Molasses is an excellent bait for getting rid of crickets. Mix a couple of tablespoons of molasses with water—place in a soup plate or a bowl. Place your molasses cricket trap in spots where you’ve noticed cricket activity in the house. The sweet scent of molasses is sure to attract crickets to the bowl. The crickets will jump in the bowl and drown.
Proper yard maintenance is an outstanding preventative measure to keep crickets out. Make sure that bushes, shrubs, and trees are neatly trimmed back and that you regularly mow the grass. It’s also critical not to overwater your yard, especially areas close to your house.
In addition, don’t store firewood too close to the outside of your house. Make sure it’s at least 15 feet from your house. Finally, keep garbage cans away from your house to reduce the number of cricket hiding places.
Diatomaceous earth (DE) is a white powder that is created from the ancient remains of algae. When crickets come in contact with DE, they soon die because of dehydration. You can buy diatomaceous earth in garden or home improvement stores or online. DE is inexpensive, and it’s safe to use around children and pets. You can apply it outdoors and indoors in gaps, crevices and cracks where there’s a cricket problem.
Only use food-grade diatomaceous earth. Also, if DE gets wet, it won’t get rid of crickets, so make sure that you only use the powder in dry places.
Crickets like to feed on flowers or young plants. To prevent crickets from destroying your plants, plant some nitrogen-fixing plants. These plants draw nitrogen gas from the air and store it in their root systems. Nitrogen-fixing plants include legumes, beans, and peas. Planting sweet peas, cilantro, garlic, clover, and sweet potatoes in your yard can also drive crickets out.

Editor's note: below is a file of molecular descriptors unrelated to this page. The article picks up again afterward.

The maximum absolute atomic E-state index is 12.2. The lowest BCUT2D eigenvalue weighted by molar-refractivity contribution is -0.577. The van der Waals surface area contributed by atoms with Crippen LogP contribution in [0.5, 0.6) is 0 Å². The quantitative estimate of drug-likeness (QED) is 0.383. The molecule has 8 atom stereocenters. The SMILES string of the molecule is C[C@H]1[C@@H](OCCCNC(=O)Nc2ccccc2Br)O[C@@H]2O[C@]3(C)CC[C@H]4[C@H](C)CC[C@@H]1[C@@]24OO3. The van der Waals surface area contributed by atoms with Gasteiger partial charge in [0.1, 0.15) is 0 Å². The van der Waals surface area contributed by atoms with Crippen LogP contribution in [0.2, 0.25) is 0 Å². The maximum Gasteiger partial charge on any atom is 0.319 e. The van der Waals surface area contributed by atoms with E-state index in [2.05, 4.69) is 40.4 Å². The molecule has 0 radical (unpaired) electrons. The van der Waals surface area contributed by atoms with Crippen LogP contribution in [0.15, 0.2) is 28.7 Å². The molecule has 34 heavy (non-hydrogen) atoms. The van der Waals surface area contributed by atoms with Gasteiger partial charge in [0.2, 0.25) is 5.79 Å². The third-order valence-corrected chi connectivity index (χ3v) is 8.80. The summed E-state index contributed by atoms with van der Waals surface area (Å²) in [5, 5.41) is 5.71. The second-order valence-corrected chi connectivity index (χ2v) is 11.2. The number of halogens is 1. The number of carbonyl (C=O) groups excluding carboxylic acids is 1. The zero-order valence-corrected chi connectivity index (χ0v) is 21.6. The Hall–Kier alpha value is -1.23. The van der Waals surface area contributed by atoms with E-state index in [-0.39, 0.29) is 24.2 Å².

When it comes to controlling crickets, prevention is where it all begins. Keeping your house clear of crickets starts with blocking entry points. It’s especially critical to seal the gaps between the floor and the bottom of doors. And you should do the same with garage doors. Once crickets are in your garage, they have easy access to the rest of your home.
All crickets are attracted to moisture and damp environments. Therefore, you can eliminate moisture buildup by ventilating basements and crawl spaces. For the same reason, it’s important to repair air-conditioning units and leaking pipes.
Crickets are easy prey for predators and pets. Dogs and cats will help you control the cricket population inside and outside of your house. A bird feeder will bring more natural cricket control to your house, as birds are happy to feed on any cricket in sight. Spiders and lizards are natural cricket predators, too.
If you want to make a natural cricket repellent, mix two cups of water and a few drops of liquid dish soap. Wearing protective gloves and a mask, add hot chili powder or fresh hot chilis to the mixture. In your protective gear on, spray toward plant leaves and soil. The burn should keep the crickets away. And for an extra kick, you can add a couple of cloves of crushed garlic.